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Seeing Tiny White Bugs In Soil Of Your House Plants? Here’s Why And How To Get Rid Of Them

What are soil mites? Soil mites are arthropods difficult to see with the naked eye. They can be white, brown, or another color. They’re generally harmless to people, although they can carry parasites, such as tapeworms. Soil mites won’t munch on your plants. In fact, they may even be beneficial.

You look at your plant and see tiny white bugs in soil. What could they be? Will they hurt your plant? 

Some bugs are harmless or even beneficial, whereas others can devastate plants. In this article, I’ll help you identify what bugs you have, determine their threat level, and learn how to get rid of them if necessary.

Name That Bug

Here are a few things your uninvited guests could be:


Springtails are nearly microscopic insects that jump high with their tails. Sometimes confused with fleas, they have softer, more elongated bodies. Springtails love potting soil that’s excessively damp or high in peat. But because they only consume algae, fungi, pollen, or decaying organic matter, they’re harmless to houseplants. 

In fact, they benefit plants by improving the soil. Additionally, there’s evidence that they protect plants from harmful fungi.

Springtails also don’t bite or sting people, nor do they damage clothes or furniture. It would be fine to leave them be. If you want them gone, however, the best thing you can do is change your watering habits.  

You’ll Need:

  • Patience


  1. Let The Soil Dry Out

Simply let your plants’ potting mix almost dry out between waterings.


Mealybugs are round, white bugs that secrete a furry-looking white substance to protect themselves from heat and moisture loss. The substance also repels water-based insecticide.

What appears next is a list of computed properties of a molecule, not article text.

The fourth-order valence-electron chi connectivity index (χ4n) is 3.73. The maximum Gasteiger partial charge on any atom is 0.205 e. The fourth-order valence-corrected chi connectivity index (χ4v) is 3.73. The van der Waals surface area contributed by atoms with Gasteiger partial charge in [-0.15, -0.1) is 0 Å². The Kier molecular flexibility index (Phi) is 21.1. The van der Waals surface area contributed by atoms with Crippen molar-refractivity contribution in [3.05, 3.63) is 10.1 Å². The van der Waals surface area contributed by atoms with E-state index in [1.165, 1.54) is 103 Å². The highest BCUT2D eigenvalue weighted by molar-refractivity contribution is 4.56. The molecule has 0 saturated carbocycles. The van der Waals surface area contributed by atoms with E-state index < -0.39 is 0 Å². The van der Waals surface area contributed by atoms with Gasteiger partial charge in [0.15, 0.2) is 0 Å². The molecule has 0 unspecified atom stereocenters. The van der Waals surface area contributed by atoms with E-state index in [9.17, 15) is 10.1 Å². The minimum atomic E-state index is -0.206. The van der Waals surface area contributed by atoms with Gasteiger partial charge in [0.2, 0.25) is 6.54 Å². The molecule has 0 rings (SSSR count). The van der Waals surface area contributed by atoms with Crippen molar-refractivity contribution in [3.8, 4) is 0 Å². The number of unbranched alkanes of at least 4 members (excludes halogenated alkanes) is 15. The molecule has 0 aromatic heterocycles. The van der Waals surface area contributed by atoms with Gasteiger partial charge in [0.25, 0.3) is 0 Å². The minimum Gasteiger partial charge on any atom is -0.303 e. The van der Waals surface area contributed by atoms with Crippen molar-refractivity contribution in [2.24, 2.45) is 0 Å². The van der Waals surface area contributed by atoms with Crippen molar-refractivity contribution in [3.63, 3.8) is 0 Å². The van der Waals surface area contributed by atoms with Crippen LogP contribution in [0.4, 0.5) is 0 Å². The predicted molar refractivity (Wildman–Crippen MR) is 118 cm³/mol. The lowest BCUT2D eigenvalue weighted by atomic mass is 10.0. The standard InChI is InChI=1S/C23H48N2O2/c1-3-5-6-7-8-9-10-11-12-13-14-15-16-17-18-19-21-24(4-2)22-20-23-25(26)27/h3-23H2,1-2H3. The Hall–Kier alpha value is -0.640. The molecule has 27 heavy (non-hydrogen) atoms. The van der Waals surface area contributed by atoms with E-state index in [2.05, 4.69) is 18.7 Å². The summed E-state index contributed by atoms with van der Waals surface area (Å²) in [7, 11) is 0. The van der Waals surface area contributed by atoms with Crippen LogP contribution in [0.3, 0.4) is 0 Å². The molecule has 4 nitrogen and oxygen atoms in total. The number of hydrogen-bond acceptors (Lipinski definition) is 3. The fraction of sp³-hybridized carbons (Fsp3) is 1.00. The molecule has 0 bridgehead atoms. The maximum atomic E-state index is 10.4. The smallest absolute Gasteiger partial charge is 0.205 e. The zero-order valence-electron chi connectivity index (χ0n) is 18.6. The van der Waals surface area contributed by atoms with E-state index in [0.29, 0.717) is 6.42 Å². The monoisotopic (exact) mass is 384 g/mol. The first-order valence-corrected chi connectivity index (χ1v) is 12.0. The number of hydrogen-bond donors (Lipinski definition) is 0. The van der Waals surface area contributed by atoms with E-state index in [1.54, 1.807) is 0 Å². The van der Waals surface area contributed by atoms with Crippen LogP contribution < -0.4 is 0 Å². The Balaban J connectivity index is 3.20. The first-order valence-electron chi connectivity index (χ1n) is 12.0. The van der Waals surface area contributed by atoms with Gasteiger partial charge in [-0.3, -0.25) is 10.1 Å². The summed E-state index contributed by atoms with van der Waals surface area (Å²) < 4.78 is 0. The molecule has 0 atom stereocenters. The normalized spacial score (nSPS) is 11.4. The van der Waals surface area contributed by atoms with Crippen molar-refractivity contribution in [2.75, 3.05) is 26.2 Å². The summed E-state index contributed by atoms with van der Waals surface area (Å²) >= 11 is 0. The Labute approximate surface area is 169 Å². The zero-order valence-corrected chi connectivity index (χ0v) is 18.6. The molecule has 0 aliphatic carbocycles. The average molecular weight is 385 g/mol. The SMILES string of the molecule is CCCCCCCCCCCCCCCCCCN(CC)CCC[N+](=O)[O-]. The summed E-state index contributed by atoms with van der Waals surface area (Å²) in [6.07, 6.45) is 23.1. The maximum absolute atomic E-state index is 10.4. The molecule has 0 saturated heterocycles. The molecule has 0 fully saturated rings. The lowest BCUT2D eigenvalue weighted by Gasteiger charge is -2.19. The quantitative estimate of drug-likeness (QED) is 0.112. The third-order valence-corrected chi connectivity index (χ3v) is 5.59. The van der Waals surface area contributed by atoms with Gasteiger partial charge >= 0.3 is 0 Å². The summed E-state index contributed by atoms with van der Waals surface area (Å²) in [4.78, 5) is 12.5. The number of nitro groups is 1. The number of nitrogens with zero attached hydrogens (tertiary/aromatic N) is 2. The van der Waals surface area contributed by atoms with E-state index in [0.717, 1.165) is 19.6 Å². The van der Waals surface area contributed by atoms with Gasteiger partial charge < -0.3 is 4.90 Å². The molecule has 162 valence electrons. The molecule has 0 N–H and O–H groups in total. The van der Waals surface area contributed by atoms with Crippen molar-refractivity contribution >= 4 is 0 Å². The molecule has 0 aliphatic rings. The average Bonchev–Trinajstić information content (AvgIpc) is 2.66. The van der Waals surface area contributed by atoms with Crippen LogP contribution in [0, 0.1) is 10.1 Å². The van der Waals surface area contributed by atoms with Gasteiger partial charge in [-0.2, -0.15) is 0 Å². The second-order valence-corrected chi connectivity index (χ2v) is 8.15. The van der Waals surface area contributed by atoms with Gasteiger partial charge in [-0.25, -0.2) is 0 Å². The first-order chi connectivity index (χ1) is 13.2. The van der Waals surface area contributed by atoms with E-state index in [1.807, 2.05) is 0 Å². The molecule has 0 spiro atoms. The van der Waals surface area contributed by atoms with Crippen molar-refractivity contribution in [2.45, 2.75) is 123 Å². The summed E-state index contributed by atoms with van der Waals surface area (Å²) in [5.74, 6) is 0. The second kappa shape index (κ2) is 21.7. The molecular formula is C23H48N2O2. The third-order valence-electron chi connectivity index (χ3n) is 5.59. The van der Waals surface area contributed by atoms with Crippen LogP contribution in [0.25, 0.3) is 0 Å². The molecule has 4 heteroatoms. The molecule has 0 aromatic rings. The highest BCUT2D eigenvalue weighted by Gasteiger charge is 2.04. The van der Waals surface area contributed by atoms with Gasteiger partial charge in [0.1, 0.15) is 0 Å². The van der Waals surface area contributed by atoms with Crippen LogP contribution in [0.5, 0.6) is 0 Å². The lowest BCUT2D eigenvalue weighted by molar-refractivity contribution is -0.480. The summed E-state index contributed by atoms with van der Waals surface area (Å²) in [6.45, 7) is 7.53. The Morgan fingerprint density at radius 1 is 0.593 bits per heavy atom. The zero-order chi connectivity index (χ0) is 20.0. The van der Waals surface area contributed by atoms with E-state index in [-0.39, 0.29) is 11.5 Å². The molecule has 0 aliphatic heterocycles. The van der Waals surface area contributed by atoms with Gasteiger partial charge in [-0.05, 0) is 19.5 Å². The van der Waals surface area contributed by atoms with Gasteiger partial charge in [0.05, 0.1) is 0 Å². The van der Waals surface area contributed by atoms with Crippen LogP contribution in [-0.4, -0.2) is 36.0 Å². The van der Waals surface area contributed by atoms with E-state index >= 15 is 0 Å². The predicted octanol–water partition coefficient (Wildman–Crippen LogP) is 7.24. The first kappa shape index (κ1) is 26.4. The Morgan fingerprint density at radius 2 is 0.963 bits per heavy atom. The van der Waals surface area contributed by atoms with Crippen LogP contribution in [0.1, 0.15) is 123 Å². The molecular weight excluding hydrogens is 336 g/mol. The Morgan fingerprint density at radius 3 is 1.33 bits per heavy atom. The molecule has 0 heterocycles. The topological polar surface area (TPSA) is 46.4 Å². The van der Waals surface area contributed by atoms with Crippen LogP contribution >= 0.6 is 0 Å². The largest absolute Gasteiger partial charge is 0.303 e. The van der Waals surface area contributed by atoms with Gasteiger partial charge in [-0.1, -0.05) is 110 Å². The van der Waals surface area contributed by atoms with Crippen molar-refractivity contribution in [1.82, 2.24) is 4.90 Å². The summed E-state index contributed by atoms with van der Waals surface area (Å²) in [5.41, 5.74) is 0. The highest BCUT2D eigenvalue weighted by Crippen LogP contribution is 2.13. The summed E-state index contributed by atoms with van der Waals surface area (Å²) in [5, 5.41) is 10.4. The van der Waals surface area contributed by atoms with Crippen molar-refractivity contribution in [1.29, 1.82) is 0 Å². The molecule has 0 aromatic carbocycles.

Mealybugs suck the sap out of indoor plants, which can weaken plants, stunt their growth, and eventually kill them. They also secrete a substance called honeydew, which attracts ants and can cause sooty mold growth.

Mealybugs like to hide on the undersides of leaves and tight spots where you might not notice them until you have a severe infestation. 

Here’s how to get rid of mealybugs:

You’ll Need:

  • An outdoor hose with a nozzle sprayer
  • Insecticidal soap


  1. Isolate The Affected Plants

    Immediately isolate the affected plants so the mealybugs can’t infest others.

  2. Remove And Discard Affected Parts

    If possible to do without killing the plant, remove and discard affected parts.

  3. Hose Down The Plant

    Take the affected plants outside and spray off the mealybugs with a hose spray nozzle. Repeat this step later if you see more mealybugs.

  4. Apply Insecticidal Soap

    If spraying your plant with water doesn’t work, you may have to use an insecticidal soap. Make sure the one you buy kills mealybugs. Carefully follow the instructions on the label, which may tell you to dilute it. According to WallyGro, insecticidal soap is more likely to harm your plants if it’s undiluted.

    According to Clemson Cooperative Extension Home & Garden Information Center, insecticidal soap is “virtually non-toxic to animals” and can safely be used on food crops.

  5. Prevent Future Infestations